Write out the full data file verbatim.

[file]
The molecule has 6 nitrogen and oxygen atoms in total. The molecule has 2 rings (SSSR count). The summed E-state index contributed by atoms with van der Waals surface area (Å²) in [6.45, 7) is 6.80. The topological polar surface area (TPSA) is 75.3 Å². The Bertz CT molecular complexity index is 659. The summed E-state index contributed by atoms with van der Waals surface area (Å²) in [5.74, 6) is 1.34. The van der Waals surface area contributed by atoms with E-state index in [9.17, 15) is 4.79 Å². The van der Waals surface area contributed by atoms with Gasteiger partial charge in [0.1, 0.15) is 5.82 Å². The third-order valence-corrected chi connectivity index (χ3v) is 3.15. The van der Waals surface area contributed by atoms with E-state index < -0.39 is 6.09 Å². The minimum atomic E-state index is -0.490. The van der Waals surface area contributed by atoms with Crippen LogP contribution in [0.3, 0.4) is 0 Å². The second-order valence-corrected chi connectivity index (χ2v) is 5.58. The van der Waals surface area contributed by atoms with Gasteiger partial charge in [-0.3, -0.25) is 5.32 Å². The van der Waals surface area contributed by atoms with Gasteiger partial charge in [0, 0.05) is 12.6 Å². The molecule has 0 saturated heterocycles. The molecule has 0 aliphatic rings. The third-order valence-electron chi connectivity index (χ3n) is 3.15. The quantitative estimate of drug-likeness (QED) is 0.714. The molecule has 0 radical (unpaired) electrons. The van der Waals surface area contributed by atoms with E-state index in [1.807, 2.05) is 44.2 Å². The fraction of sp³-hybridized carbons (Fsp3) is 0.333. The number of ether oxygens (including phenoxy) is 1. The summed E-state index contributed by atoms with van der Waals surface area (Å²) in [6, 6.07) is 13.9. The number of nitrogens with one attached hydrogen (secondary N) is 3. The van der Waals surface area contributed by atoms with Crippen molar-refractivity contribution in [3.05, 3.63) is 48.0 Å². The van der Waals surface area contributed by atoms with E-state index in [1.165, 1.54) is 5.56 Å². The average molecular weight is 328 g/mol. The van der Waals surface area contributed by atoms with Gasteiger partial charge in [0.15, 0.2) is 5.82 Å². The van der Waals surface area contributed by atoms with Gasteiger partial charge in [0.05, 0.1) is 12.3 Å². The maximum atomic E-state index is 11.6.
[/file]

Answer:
The molecule has 6 nitrogen and oxygen atoms in total. The molecule has 2 rings (SSSR count). The summed E-state index contributed by atoms with van der Waals surface area (Å²) in [6.45, 7) is 6.80. The topological polar surface area (TPSA) is 75.3 Å². The Bertz CT molecular complexity index is 659. The summed E-state index contributed by atoms with van der Waals surface area (Å²) in [5.74, 6) is 1.34. The van der Waals surface area contributed by atoms with E-state index in [9.17, 15) is 4.79 Å². The van der Waals surface area contributed by atoms with Gasteiger partial charge in [0.1, 0.15) is 5.82 Å². The third-order valence-corrected chi connectivity index (χ3v) is 3.15. The van der Waals surface area contributed by atoms with E-state index < -0.39 is 6.09 Å². The minimum atomic E-state index is -0.490. The van der Waals surface area contributed by atoms with Crippen LogP contribution in [0.3, 0.4) is 0 Å². The second-order valence-corrected chi connectivity index (χ2v) is 5.58. The van der Waals surface area contributed by atoms with Gasteiger partial charge in [-0.3, -0.25) is 5.32 Å². The van der Waals surface area contributed by atoms with Gasteiger partial charge in [0, 0.05) is 12.6 Å². The molecule has 0 saturated heterocycles. The molecule has 0 aliphatic rings. The third-order valence-electron chi connectivity index (χ3n) is 3.15. The quantitative estimate of drug-likeness (QED) is 0.714. The molecule has 0 radical (unpaired) electrons. The van der Waals surface area contributed by atoms with E-state index in [1.807, 2.05) is 44.2 Å². The fraction of sp³-hybridized carbons (Fsp3) is 0.333. The number of ether oxygens (including phenoxy) is 1. The summed E-state index contributed by atoms with van der Waals surface area (Å²) in [6, 6.07) is 13.9. The number of nitrogens with one attached hydrogen (secondary N) is 3. The van der Waals surface area contributed by atoms with Crippen molar-refractivity contribution in [3.05, 3.63) is 48.0 Å². The van der Waals surface area contributed by atoms with E-state index in [1.165, 1.54) is 5.56 Å². The average molecular weight is 328 g/mol. The van der Waals surface area contributed by atoms with Gasteiger partial charge in [0.15, 0.2) is 5.82 Å². The van der Waals surface area contributed by atoms with Gasteiger partial charge in [0.05, 0.1) is 12.3 Å². The maximum atomic E-state index is 11.6.